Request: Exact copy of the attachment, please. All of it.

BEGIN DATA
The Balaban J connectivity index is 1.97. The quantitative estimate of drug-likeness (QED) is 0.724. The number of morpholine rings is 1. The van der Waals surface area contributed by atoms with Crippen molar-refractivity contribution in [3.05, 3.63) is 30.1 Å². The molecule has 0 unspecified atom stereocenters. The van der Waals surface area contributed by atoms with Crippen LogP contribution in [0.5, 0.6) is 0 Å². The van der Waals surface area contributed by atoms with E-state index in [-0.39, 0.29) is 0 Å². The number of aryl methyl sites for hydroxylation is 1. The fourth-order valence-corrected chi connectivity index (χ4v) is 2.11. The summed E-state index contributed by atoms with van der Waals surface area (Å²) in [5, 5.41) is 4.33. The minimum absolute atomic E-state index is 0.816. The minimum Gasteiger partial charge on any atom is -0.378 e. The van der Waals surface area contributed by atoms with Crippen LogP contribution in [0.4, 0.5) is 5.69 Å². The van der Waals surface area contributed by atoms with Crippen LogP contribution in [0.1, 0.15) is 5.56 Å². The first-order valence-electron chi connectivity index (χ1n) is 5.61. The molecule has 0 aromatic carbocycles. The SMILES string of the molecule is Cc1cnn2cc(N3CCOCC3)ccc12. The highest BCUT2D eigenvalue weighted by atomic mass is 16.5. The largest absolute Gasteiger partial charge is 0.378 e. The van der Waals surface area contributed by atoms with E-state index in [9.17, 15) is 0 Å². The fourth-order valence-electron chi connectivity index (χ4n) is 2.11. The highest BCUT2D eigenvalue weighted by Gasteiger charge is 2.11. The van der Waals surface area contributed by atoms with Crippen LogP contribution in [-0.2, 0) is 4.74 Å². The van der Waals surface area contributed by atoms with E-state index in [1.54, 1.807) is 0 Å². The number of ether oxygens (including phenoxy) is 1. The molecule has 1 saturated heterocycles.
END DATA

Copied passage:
The Balaban J connectivity index is 1.97. The quantitative estimate of drug-likeness (QED) is 0.724. The number of morpholine rings is 1. The van der Waals surface area contributed by atoms with Crippen molar-refractivity contribution in [3.05, 3.63) is 30.1 Å². The molecule has 0 unspecified atom stereocenters. The van der Waals surface area contributed by atoms with Crippen LogP contribution in [0.5, 0.6) is 0 Å². The van der Waals surface area contributed by atoms with E-state index in [-0.39, 0.29) is 0 Å². The number of aryl methyl sites for hydroxylation is 1. The fourth-order valence-corrected chi connectivity index (χ4v) is 2.11. The summed E-state index contributed by atoms with van der Waals surface area (Å²) in [5, 5.41) is 4.33. The minimum absolute atomic E-state index is 0.816. The minimum Gasteiger partial charge on any atom is -0.378 e. The van der Waals surface area contributed by atoms with Crippen LogP contribution in [0.4, 0.5) is 5.69 Å². The van der Waals surface area contributed by atoms with Crippen LogP contribution in [0.1, 0.15) is 5.56 Å². The first-order valence-electron chi connectivity index (χ1n) is 5.61. The molecule has 0 aromatic carbocycles. The SMILES string of the molecule is Cc1cnn2cc(N3CCOCC3)ccc12. The highest BCUT2D eigenvalue weighted by atomic mass is 16.5. The largest absolute Gasteiger partial charge is 0.378 e. The van der Waals surface area contributed by atoms with E-state index in [9.17, 15) is 0 Å². The fourth-order valence-electron chi connectivity index (χ4n) is 2.11. The highest BCUT2D eigenvalue weighted by Gasteiger charge is 2.11. The van der Waals surface area contributed by atoms with Crippen LogP contribution in [-0.2, 0) is 4.74 Å². The van der Waals surface area contributed by atoms with E-state index in [1.54, 1.807) is 0 Å². The number of ether oxygens (including phenoxy) is 1. The molecule has 1 saturated heterocycles.